Initially, we note that the Pennsylvania Supreme Court, albeit in a per curiam opinion, has held that a claim that a defendant's sentence is illegal due to the inability of the DOC to " produce a written sentencing order related to [his] judgment of sentence" constitutes a claim legitimately sounding in habeas corpus. Brown v. Penna. Dept. of Corr., 81 A.3d 814, 815 (Pa. 2013) ( per curiam ) (citing Commonwealth ex rel. Bryant v. Hendrick, 444 Pa. 83, 280 A.2d 110, 112 (Pa. 1971); Warren v. DOC, 151 Pa.Cmwlth. 46, 616 A.2d 140, 142 (Pa. Cmwlth. 1992) (" An application for a writ of habeas corpus requests the applicant's

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release from prison." )). Accordingly, we will treat Woodens' submission as a petition for a writ of habeas corpus instead of a petition under the PCRA, which typically governs collateral claims implicating the legality of sentence. See 42 Pa.C.S. 9542 (" This subchapter provides for an action by which persons . . . serving illegal sentences may obtain collateral relief." ).

Our standard of review in this context is axiomatic:

The ancient writ of habeas corpus is inherited from the common law, referred to by Sir William Blackstone as the most celebrated writ in the English law. The writ lies to secure the immediate release of one who has been detained unlawfully, in violation of due process. [T]raditionally, the writ has functioned only to test the legality of the petitioner's detention. Commonwealth v. Wolfe, 413 Pa.Super. 583, 605 A.2d 1271, 1272-73 (Pa. Super. 1992) (internal citations omitted). " Under Pennsylvania statute, habeas corpus is a civil remedy [that] lies solely for commitments under criminal process." Commonwealth v. McNeil, 445 Pa.Super. 526, 665 A.2d 1247, 1249-50 (Pa. Super. 1995) (citing Wolfe, 605 A.2d at 1273). " Habeas corpus is an extraordinary remedy and may only be invoked when other remedies in the ordinary course have been exhausted or are not available." Id. (citing Commonwealth ex rel. Kennedy v. Myers, 393 Pa. 535, 143 A.2d 660, 661 (Pa. 1958)). " Our standard of review of a trial court's order denying a petition for [a] writ of habeas corpus is limited to [an] abuse of discretion." Rivera v. Penna. Dep't of Corrs., 2003 PA Super. 447, 837 A.2d 525, 528 (Pa. Super. 2003).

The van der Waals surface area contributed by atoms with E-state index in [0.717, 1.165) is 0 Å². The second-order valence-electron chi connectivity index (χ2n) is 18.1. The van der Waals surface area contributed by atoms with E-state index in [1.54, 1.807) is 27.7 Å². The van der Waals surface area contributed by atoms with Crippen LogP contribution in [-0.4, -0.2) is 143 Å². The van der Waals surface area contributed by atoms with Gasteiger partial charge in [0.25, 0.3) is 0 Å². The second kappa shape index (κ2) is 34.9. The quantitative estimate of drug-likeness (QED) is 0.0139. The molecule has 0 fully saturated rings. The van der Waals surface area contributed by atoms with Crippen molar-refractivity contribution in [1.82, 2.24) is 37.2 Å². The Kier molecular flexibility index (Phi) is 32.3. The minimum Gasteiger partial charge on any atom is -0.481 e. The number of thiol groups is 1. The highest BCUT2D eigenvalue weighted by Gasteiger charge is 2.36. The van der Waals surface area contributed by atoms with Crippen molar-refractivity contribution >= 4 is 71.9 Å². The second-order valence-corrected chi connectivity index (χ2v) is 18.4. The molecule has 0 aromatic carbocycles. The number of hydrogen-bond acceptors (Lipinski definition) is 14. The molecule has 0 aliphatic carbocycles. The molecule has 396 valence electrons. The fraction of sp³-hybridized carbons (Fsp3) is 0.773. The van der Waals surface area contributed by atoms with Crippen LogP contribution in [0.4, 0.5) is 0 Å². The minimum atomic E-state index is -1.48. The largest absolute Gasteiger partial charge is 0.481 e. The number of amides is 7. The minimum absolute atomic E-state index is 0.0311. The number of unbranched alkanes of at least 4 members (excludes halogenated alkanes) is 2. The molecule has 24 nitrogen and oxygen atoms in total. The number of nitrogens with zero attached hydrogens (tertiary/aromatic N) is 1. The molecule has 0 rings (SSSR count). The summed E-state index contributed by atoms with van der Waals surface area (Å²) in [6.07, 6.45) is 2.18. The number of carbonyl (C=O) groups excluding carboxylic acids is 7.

The statute cited by Woodens in support of his argument provides, in pertinent part, as follows:

§ 9764. Information required upon commitment and subsequent disposition
(a) General rule.--Upon commitment of an inmate to the custody of the [DOC], the sheriff or transporting official shall provide to the institution's records officer or duty officer, in addition to a copy of the court commitment form DC-300B generated from the Common Pleas Criminal Court Case Management System of the unified judicial system, the following information:
* * *
(8) A copy of the sentencing order and any detainers filed against the inmate which the county has notice.

42 Pa.C.S. § 9764. Although not mentioned explicitly in his brief before this Court, Woodens previously has invoked 37 Pa. Code § 91.3 (" Reception of inmates" ) in support of his claims, see Woodens' Petition for Writ of Habeas Corpus Ad Subjiciendum, 5/10/2013, at 6-10, which provides as follows: " [The DOC] will accept and confine those persons committed to it under lawful court orders . . . when information has been provided to [the DOC] as required by 42 Pa.C.S. § 9764 (relating to information required upon commitment and subsequent disposition)." 37 Pa. Code § 91.3.

Woodens advances numerous legal arguments in support of the instant petition, many of which are not relevant to the present controversy. The most complete statement of Woodens' argument is as follows: